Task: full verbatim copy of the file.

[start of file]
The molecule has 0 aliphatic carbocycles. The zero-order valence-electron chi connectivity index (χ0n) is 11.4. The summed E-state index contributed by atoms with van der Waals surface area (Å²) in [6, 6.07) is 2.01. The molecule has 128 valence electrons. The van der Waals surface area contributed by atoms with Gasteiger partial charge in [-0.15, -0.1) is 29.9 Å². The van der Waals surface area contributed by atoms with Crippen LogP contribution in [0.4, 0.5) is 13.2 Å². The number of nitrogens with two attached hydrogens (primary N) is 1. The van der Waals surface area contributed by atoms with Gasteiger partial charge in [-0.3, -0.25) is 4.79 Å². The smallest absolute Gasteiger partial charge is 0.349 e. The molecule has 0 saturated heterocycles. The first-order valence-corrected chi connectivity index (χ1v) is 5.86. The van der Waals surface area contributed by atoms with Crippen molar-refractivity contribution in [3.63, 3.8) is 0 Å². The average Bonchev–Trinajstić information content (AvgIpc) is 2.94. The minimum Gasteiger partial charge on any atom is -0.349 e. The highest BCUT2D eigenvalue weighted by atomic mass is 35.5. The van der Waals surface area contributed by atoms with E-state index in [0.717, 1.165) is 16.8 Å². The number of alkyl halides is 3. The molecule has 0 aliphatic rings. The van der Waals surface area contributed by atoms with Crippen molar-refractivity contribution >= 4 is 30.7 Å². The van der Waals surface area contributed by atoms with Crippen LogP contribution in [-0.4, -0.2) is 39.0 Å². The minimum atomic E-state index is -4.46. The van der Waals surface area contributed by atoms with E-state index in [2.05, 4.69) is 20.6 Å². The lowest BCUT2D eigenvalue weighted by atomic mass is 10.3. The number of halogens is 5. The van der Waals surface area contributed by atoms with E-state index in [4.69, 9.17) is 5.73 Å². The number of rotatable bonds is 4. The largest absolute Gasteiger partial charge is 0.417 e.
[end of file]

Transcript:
The molecule has 0 aliphatic carbocycles. The zero-order valence-electron chi connectivity index (χ0n) is 11.4. The summed E-state index contributed by atoms with van der Waals surface area (Å²) in [6, 6.07) is 2.01. The molecule has 128 valence electrons. The van der Waals surface area contributed by atoms with Gasteiger partial charge in [-0.15, -0.1) is 29.9 Å². The van der Waals surface area contributed by atoms with Crippen LogP contribution in [0.4, 0.5) is 13.2 Å². The number of nitrogens with two attached hydrogens (primary N) is 1. The van der Waals surface area contributed by atoms with Gasteiger partial charge in [-0.3, -0.25) is 4.79 Å². The smallest absolute Gasteiger partial charge is 0.349 e. The molecule has 0 saturated heterocycles. The first-order valence-corrected chi connectivity index (χ1v) is 5.86. The van der Waals surface area contributed by atoms with Crippen molar-refractivity contribution in [3.63, 3.8) is 0 Å². The average Bonchev–Trinajstić information content (AvgIpc) is 2.94. The minimum Gasteiger partial charge on any atom is -0.349 e. The highest BCUT2D eigenvalue weighted by atomic mass is 35.5. The van der Waals surface area contributed by atoms with E-state index in [0.717, 1.165) is 16.8 Å². The number of alkyl halides is 3. The molecule has 0 aliphatic rings. The van der Waals surface area contributed by atoms with Crippen molar-refractivity contribution >= 4 is 30.7 Å². The van der Waals surface area contributed by atoms with Crippen LogP contribution in [-0.4, -0.2) is 39.0 Å². The minimum atomic E-state index is -4.46. The van der Waals surface area contributed by atoms with E-state index in [2.05, 4.69) is 20.6 Å². The lowest BCUT2D eigenvalue weighted by atomic mass is 10.3. The number of halogens is 5. The van der Waals surface area contributed by atoms with E-state index in [4.69, 9.17) is 5.73 Å². The number of rotatable bonds is 4. The largest absolute Gasteiger partial charge is 0.417 e.